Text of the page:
A careful reading of the review of fever in “Fever: Friend or Foe?”, reveals the embarrassing deficiency in medical science’s understanding of how fever, much less anorexia, functions in infection. Since fever (as well as anorexia and other components of the acute-phase response) is induced by our own cytokines, it is virtually axiomatic that fever […]

Read Full Post »

Last month, I completed teaching a graduate course for the tenth time.  After several years (in the early 1990’s) of thinking about launching a new alternate-year seminar course and then planning it, I began teaching PATH 480 in the fall of 1994.  The original name of the course, maintained through the first seven times I […]

Read Full Post »

The Evolution, Medicine, & Public Health Foundation invites nominations for the Omenn Prize of $5000 to be awarded in April 2014 for the best  article published in 2013 in any scientific journal on a topic related to evolution in the context of medicine and public health. The prize, provided by the generosity of Gilbert S […]

Read Full Post »

Haig, David. (2014). Interbirth intervals: intrafamilial, intragenomic, and intrasomatic conflict. Evolution, Medicine, and Public Health. doi: 10.1093/emph/eou002   Background and objectives: Interbirth intervals (IBIs) mediate a trade-off between child number and child survival. Life history theory predicts that the evolutionarily optimal IBI differs for different individuals whose fitness is affected by how closely a mother spaces […]

Read Full Post »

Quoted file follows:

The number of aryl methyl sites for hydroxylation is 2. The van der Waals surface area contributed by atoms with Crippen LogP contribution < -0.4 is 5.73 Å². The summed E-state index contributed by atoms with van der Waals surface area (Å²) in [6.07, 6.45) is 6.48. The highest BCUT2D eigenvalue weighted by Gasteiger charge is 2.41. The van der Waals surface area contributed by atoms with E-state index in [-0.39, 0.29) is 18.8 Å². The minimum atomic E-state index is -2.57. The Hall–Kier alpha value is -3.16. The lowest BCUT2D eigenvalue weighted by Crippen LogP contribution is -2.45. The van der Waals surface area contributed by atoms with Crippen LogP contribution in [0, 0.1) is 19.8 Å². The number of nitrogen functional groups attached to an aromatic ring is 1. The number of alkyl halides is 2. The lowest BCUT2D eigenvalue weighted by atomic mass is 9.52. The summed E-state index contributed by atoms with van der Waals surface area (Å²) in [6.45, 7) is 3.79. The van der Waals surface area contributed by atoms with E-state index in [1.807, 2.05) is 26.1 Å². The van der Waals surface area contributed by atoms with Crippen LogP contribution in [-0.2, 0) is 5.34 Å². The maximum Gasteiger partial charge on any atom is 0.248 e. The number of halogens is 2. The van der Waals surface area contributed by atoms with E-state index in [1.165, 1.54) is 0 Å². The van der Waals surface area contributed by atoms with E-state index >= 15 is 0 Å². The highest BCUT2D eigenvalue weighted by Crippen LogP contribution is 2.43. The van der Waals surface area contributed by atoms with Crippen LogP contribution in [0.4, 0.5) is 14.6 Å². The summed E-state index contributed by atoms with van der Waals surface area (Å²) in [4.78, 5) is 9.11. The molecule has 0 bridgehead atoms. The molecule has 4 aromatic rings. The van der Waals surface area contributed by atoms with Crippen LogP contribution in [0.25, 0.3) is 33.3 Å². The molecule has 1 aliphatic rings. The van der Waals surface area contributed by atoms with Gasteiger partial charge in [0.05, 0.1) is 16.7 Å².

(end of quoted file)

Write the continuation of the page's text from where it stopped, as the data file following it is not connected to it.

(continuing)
Inaugural Lectures and Symposium The ASU Center for Evolution, Medicine & Public Health Streamed live at http://www.ustream.tv/channel/asu-live All times are Mountain time (GMT-7) January 17 – 22 The ASU Center for Evolution, Medicine & Public Health (CEMPH) will host several events to celebrate the center’s launch. Directed by Randolph Nesse, a founder of the field of evolutionary […]

Read Full Post »

Book Review by Daniel Promislow of   Evolution & Medicine by Robert L. Perlman Full Text (PDF) Frequency-dependent selection drives HBeAg seroconversion in chronic hepatitis B virus infection By Warner, Abbott and Rodrigo  Abstract         Full Text (PDF)

Read Full Post »

Biomedical scientists and biologists routinely consider how selection shapes the structure and function of proteins of interest.  Less commonly, I suspect, do we consider how selection for attributes other than protein structure and function can favor or disfavor nucleotide sequences that encode particular amino acid sequences.   A new study (Stergachis et al., 2013) published in […]

Read Full Post »

Book Review The story of the Human Body: Evolution, Health & Disease By Daniel Lieberman Publishers: Pantheon Books, Random House, USA  (2013) and Allen Lane (UK) 2013 ISBN: 978-1-846-14393-9  (Amazon link here)  Review by Sir Peter Gluckman, Centre for Human Evolution, Adaptation and Disease, Liggins Institute University of Auckland In recent years there have been a growing number of […]

Read Full Post »

By Monahan-Earley, R., Dvorak, A. M., & Aird, W. C. (2013).  In Journal of Thrombosis and Haemostasis, 11, 46-66. doi: 10.1111/jth.12253  (open access) Summary: Every biological trait requires both a proximate and evolutionary explanation. The field of vascular biology is focused primarily on proximate mechanisms in health and disease. Comparatively little attention has been given to […]

Read Full Post »

Three new papers (Kilpinen et al., 2013; McVickers et al., 2013; Kasowski et al., 2013) published earlier this month in Science all address the effects on human patterns of gene expression and other phenotypes of 1) genetic variation in non-protein coding regions of the genome and 2) covalent modifications of chromatin, the complex of DNA […]

Read Full Post »

Older Posts »